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Do Not Suffer In Silence - Seek Support

The heart-breaking new of the death of Sarah Everard has sent shockwaves and an outcry through our nation. After reading her case, the first thought that comes into mind for many is, “Why was she walking home alone at night?” But is it fair to place the onus on Sarah for preventing her own murder, after all she was wearing bright clothing, had chose a public route and called her boyfriend as she was walking home.

Last week, our Prime Minister, Boris Johnson said “I cannot imagine how unbearable their pain and grief is. We must work fast to find all the answers to this horrifying crime,” adding, “I will do everything I can to make sure the streets are safe…”

As the case has progressed over the past week, many have addressed their own experiences of walking the streets and the lengths they went to feel safe. Stuart Edwards, who lives five minutes away from where Sarah went missing, tweeted: "Aside from giving as much space as possible on quieter streets and keeping face visible, is there anything else men can reasonably do to reduce the anxiety/spook factor?" The tweet received 27,000 likes and more than 3,000 retweets.

A food critic, Jay Rayner, who also lives in South London tweeted: "If I find myself walking behind a single woman on a quiet street I always cross the road to the other side and ideally accelerate away as quickly as possible. I am a big man and absolutely aware what my silhouette looks like in the darkness.”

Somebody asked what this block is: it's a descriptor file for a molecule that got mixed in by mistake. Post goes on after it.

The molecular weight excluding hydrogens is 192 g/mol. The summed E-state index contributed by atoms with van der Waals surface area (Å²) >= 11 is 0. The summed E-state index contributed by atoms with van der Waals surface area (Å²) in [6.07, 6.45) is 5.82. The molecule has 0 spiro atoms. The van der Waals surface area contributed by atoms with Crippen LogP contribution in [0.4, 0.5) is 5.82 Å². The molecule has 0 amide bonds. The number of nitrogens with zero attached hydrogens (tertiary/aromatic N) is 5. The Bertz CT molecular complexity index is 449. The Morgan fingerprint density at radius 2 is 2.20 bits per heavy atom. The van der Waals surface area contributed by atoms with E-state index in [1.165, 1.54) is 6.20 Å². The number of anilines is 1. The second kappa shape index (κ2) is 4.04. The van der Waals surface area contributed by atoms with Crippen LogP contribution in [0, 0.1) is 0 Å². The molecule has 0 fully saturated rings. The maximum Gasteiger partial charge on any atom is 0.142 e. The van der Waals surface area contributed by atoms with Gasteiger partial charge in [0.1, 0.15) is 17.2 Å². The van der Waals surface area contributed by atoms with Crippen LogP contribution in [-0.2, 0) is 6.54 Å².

The Annual Crime Survey for England and Wales has recently reported that over 750,000 of adults were victims of assault or attempted assault since the age of 16, whilst one in 14 have experienced rape or attempted rape. It is reported that 16% of female adult victims and 19% of male victims of rape reported it to the police and these figures remain well below the number of estimated victims.

If you or anyone else you know is suffering from domestic abuse then seek help. The government has recently launched a campaign where victims of domestic abuse can ask for help at 2,600 chemists. By using the codeword “ANI” (Action Needed Immediately) and pronounced as “ANNIE”, it will be acknowledged by the person behind the counter before you are taken into a consultation room. If you are with the abuser or anyone else, arrangements can still be made to take you into the consultation room on your own before accessing immediate support from the police or a national helpline. It is hoped that such an initiative will be widely used by many who are in need of anonymous support.

We can help if you need legal advice

If you require further support or guidance in respect to matters concerning domestic abuse then do not hesitate to contact the Family Department at Noble Solicitors on 01582 544 370 and ask to speak to Miss Shanni Sandhu, Senior Associate Solicitor.

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